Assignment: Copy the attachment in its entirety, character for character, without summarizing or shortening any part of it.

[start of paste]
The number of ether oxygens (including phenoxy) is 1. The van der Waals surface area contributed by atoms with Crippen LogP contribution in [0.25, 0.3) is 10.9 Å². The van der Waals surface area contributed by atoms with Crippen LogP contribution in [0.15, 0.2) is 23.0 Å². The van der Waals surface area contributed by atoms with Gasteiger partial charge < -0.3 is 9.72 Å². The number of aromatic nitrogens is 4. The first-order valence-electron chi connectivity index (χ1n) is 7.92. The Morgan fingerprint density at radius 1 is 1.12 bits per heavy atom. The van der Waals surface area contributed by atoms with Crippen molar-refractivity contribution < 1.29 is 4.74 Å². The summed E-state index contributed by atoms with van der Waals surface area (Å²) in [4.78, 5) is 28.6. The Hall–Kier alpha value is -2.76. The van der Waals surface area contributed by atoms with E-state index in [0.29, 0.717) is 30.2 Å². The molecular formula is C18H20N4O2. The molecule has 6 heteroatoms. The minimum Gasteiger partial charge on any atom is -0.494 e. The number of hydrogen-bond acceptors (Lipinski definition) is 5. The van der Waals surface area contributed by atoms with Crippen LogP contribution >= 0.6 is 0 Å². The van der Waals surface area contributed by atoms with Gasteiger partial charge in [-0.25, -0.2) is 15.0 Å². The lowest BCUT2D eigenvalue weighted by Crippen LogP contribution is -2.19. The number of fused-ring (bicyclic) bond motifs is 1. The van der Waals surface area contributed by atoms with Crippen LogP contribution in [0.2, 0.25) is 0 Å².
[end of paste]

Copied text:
The number of ether oxygens (including phenoxy) is 1. The van der Waals surface area contributed by atoms with Crippen LogP contribution in [0.25, 0.3) is 10.9 Å². The van der Waals surface area contributed by atoms with Crippen LogP contribution in [0.15, 0.2) is 23.0 Å². The van der Waals surface area contributed by atoms with Gasteiger partial charge < -0.3 is 9.72 Å². The number of aromatic nitrogens is 4. The first-order valence-electron chi connectivity index (χ1n) is 7.92. The Morgan fingerprint density at radius 1 is 1.12 bits per heavy atom. The van der Waals surface area contributed by atoms with Crippen molar-refractivity contribution < 1.29 is 4.74 Å². The summed E-state index contributed by atoms with van der Waals surface area (Å²) in [4.78, 5) is 28.6. The Hall–Kier alpha value is -2.76. The van der Waals surface area contributed by atoms with E-state index in [0.29, 0.717) is 30.2 Å². The molecular formula is C18H20N4O2. The molecule has 6 heteroatoms. The minimum Gasteiger partial charge on any atom is -0.494 e. The number of hydrogen-bond acceptors (Lipinski definition) is 5. The van der Waals surface area contributed by atoms with Crippen LogP contribution >= 0.6 is 0 Å². The van der Waals surface area contributed by atoms with Gasteiger partial charge in [-0.25, -0.2) is 15.0 Å². The lowest BCUT2D eigenvalue weighted by Crippen LogP contribution is -2.19. The number of fused-ring (bicyclic) bond motifs is 1. The van der Waals surface area contributed by atoms with Crippen LogP contribution in [0.2, 0.25) is 0 Å².